After lunch we walked to Hiroshima Castle a “faithful” replica rebuilt in 1958. It has an impressive moat and a shrine where I was able to add a stamp to the hon we had started in 2013. Sadly here they give you a cloakroom type counter and take it off behind curtains to do the calligraphy. I much prefer to watch them do it while you wait.
On our way to the castle tower we passed three dogs being taken for a carry,
The castle tower was quite tall and probably had great views but it looked like a lot of steps for an old chap with left leg sciatica problems – and Caroline’s not fond of heights so we admired from the ground. Probably just as well or we might have found ourselves like this.
We then moved on to the Sukkien Gardens which were a little disappointing compared to the great gardens until I read the sign on the way out which explains that the name means ‘shrunken view garden’ so it was always planned as a miniature example of the Japanese gardener’s art. It had many of the usual features and was popular with newly weds – or just people who rented a kimono and suit to dress up for the day,
It also had cherry blossom trees that combined different colours on the same tree.
It rounded off an interesting day trip to a city completely rebuilt since the 1950s with wide boulevards and straight blocks.
The train whisked back to Kobe for a shower and change before going to a hotel-recommended shabu shabu restaurant. It was very smart and involved two shoe removals – one’s own and then their slippers before entering a tatami room with low tables and thank goodness holes for legs beneath. This cooking style involves boiling water at your table to which are added vegetables to make a broth into which you dip mushrooms, cabbage, carrots and of course Kobe beef which you then dip in ponzu or sesame sauces. Truly delicious and something I had last done properly in 1979 as guests of the ministry of education. We thought the sake we’d selected a little sweet to start with but it went very well with the food.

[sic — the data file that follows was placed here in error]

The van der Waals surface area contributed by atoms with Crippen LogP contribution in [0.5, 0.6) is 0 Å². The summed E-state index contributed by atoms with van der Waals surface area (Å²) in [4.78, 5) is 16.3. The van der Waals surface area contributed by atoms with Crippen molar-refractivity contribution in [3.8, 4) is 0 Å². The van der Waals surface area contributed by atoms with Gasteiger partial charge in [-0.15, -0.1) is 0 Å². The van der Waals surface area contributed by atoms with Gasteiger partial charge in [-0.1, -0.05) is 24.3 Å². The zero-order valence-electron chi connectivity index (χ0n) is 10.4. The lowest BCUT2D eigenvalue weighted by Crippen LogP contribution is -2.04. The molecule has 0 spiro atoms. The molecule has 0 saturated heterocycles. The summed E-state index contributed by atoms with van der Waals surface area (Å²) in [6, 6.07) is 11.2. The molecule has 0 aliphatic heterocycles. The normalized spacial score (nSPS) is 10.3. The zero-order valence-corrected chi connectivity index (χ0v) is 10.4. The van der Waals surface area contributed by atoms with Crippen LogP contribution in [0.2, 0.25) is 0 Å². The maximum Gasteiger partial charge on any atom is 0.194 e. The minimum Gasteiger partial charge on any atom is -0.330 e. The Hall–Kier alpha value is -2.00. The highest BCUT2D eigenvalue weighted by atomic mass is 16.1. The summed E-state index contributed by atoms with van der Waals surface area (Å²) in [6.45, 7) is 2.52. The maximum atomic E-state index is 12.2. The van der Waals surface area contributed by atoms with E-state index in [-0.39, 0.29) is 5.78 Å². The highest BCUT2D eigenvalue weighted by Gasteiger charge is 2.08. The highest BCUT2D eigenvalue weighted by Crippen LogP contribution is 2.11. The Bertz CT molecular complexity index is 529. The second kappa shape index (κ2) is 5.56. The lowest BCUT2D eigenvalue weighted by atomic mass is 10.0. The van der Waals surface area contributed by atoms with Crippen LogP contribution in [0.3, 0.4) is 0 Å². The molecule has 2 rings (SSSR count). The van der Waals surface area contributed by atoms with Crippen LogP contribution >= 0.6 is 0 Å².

When Dee and I were here we’d had an uproarious night with some young students in a Spanish tapas bar so as a contrast to the refined dining we’d just experienced we set off to find the Bar Mar, It was still there and as a result of Tom showing them a photograph from my blog of five years ago, we received a complimentary plate of serrano ham to go with our Tempranillo. Caroline revealed that in the last three days we’d walked thirty kilometres so an early-ish night and respite for tired legs was in order. I stupidly fired up Hornets Player and listened to a comfortable victory over Bournemouth at last – until extra time when that damned Defoe equalised. Angry sleep.
Caroline had researched brunch in Kobe so we headed out for the harbour front to a place in an old red brick warehouse nicely converted into restaurants and retail. There was a farmers market and a flea market in full swing as we passed. The food presentation was a little odd: huge sandwiches, my granola was served on toast with cream cheese and maple syrup and Tom consumed a huge ‘Full Aussie”. Back to the hotel to pack up, taxi to the station and just make the train back to Tokyo. There was terrible congestion in the drop off area and my driver couldn’t find anywhere to let me out. Then my ticket got refused by the automatic gate and I had to get it stamped at the window and rush up to the top of the escalator where the train and I made simultaneous appearances. I’m leaving travel arrangements to younger people in future. However I am hurtling back to Tokyo after a very pleasant trip down south.